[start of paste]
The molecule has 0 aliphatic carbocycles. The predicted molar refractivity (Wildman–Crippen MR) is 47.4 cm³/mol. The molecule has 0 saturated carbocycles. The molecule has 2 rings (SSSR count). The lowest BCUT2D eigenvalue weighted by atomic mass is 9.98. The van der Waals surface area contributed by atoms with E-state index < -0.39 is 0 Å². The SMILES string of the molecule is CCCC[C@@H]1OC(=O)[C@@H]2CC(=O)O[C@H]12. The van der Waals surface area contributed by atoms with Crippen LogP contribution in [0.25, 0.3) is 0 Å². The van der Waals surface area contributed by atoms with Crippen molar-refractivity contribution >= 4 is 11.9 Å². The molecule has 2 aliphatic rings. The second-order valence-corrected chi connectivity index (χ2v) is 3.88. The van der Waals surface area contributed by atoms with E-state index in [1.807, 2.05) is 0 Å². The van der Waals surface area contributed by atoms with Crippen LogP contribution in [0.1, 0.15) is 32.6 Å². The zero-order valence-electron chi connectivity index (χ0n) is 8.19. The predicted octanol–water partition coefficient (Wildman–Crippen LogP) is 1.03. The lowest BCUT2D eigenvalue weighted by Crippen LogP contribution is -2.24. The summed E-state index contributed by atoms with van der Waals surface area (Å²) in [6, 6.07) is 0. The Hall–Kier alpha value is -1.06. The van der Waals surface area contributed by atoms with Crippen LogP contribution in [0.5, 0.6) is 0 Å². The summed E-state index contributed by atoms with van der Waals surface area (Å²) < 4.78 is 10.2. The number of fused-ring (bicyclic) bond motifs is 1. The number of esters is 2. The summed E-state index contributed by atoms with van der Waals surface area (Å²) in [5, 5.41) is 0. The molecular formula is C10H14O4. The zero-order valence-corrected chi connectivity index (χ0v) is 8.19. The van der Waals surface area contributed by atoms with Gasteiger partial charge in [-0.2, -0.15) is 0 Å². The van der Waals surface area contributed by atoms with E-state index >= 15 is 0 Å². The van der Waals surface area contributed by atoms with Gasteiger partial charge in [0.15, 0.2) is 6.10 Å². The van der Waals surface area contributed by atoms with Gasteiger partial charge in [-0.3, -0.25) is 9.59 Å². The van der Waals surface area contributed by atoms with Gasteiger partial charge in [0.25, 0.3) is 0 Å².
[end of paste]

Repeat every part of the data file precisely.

The molecule has 0 aliphatic carbocycles. The predicted molar refractivity (Wildman–Crippen MR) is 47.4 cm³/mol. The molecule has 0 saturated carbocycles. The molecule has 2 rings (SSSR count). The lowest BCUT2D eigenvalue weighted by atomic mass is 9.98. The van der Waals surface area contributed by atoms with E-state index < -0.39 is 0 Å². The SMILES string of the molecule is CCCC[C@@H]1OC(=O)[C@@H]2CC(=O)O[C@H]12. The van der Waals surface area contributed by atoms with Crippen LogP contribution in [0.25, 0.3) is 0 Å². The van der Waals surface area contributed by atoms with Crippen molar-refractivity contribution >= 4 is 11.9 Å². The molecule has 2 aliphatic rings. The second-order valence-corrected chi connectivity index (χ2v) is 3.88. The van der Waals surface area contributed by atoms with E-state index in [1.807, 2.05) is 0 Å². The van der Waals surface area contributed by atoms with Crippen LogP contribution in [0.1, 0.15) is 32.6 Å². The zero-order valence-electron chi connectivity index (χ0n) is 8.19. The predicted octanol–water partition coefficient (Wildman–Crippen LogP) is 1.03. The lowest BCUT2D eigenvalue weighted by Crippen LogP contribution is -2.24. The summed E-state index contributed by atoms with van der Waals surface area (Å²) in [6, 6.07) is 0. The Hall–Kier alpha value is -1.06. The van der Waals surface area contributed by atoms with Crippen LogP contribution in [0.5, 0.6) is 0 Å². The summed E-state index contributed by atoms with van der Waals surface area (Å²) < 4.78 is 10.2. The number of fused-ring (bicyclic) bond motifs is 1. The number of esters is 2. The summed E-state index contributed by atoms with van der Waals surface area (Å²) in [5, 5.41) is 0. The molecular formula is C10H14O4. The zero-order valence-corrected chi connectivity index (χ0v) is 8.19. The van der Waals surface area contributed by atoms with Gasteiger partial charge in [-0.2, -0.15) is 0 Å². The van der Waals surface area contributed by atoms with E-state index >= 15 is 0 Å². The van der Waals surface area contributed by atoms with Gasteiger partial charge in [0.15, 0.2) is 6.10 Å². The van der Waals surface area contributed by atoms with Gasteiger partial charge in [-0.3, -0.25) is 9.59 Å². The van der Waals surface area contributed by atoms with Gasteiger partial charge in [0.25, 0.3) is 0 Å².